Medical doctors or doctors of osteopathic medicine who specialise in diagnosing and treating diseases and injuries using medical imaging techniques like X-rays, computed tomography, magnetic resonance imaging, nuclear medicine, positron emission tomography and MRIs are known as radiologists. They also supervise other people who perform tests like barium enemas or CT scans. While diagnostic radiologists diagnose diseases and look at test results and report findings to your other doctors, interventional radiologists treat diseases using imaging tests to guide catheters inside the body. Interventional radiologists can also place medicine directly into specific areas, such as tumours.
You will need to see a radiologist if a doctor or physician believes that there is something going on inside your body that they cannot see with the naked eye. For example, if one of your limbs is swollen or misshapen a doctor could recommend that you see a radiologist in order to get an X-ray, thus determining whether that particular bone is broken. Furthermore, if, for example, an oncologist discovers a lump on your body or suspects that your symptoms suggest you may have a form of cancer, you may be sent to a radiologist for some imaging tests. Similarly, if you are experiencing regular headaches, such as cluster headaches or migraines, you may be sent to a radiologist for a brain scan in order to determine what is causing the headaches, or if you are pregnant you may be sent to a radiologist for an ultrasound scan to check the health and sex of your baby, or simply to detect problems in the liver, heart, kidney, or the abdomen.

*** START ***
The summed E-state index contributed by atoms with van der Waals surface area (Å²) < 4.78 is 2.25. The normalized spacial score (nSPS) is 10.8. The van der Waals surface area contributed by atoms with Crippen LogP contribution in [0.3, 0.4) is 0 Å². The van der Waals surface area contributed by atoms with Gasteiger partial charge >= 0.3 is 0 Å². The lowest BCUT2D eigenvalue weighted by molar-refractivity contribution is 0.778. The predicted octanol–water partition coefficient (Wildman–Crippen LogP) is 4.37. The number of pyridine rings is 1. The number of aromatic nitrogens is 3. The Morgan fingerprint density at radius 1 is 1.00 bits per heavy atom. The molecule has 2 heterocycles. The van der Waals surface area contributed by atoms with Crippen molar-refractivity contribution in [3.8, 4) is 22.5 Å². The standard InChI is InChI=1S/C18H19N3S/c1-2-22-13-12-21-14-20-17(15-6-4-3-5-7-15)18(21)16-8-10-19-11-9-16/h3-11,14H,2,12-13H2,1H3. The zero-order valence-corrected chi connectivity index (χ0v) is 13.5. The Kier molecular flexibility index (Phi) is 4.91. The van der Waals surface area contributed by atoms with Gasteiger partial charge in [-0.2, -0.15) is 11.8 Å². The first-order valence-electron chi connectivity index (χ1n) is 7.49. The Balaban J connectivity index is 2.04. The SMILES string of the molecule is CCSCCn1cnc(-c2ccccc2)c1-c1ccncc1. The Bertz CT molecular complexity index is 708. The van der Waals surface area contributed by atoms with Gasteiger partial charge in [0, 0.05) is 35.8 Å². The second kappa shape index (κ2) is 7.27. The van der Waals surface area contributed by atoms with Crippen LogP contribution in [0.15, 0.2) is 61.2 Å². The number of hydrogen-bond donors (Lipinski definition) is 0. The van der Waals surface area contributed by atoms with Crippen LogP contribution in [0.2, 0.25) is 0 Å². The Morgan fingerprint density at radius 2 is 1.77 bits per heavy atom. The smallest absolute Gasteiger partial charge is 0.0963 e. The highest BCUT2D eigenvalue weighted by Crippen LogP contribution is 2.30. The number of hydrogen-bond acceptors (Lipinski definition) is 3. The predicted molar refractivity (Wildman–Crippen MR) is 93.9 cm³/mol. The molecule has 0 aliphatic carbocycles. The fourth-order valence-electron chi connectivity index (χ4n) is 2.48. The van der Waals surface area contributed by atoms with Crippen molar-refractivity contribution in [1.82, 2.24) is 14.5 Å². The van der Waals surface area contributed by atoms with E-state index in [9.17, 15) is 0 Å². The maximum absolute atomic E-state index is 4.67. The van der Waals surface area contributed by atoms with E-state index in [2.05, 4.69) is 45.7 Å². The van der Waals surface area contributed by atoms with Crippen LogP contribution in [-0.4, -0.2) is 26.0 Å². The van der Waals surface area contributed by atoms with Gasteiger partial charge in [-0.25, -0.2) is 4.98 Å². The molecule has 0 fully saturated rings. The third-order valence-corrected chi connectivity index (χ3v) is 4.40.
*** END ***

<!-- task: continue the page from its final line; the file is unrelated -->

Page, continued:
A radiologist can help you both in terms of diagnostics and treatment. A radiologist can interpret or read images provided by medical imaging techniques in order to determine what the particular internal problem is that the patient is suffering from. This information in the form of a report can then be passed on to a more specialised doctor and treatment can begin.
Depending on the nature of your symptoms and therefore the type of imaging techniques that you will need to have used on you to determine their cause, your experience with a radiologist could vary. For example, if your GP decides that you need an MRI scan, you can expect to have to lay still in an MRI scanner that contains powerful magnets. However, if you are sent for an X-ray or an ultrasound with a radiologist, you can expect that only the body part affected will be scanned and later interpreted by radiologists.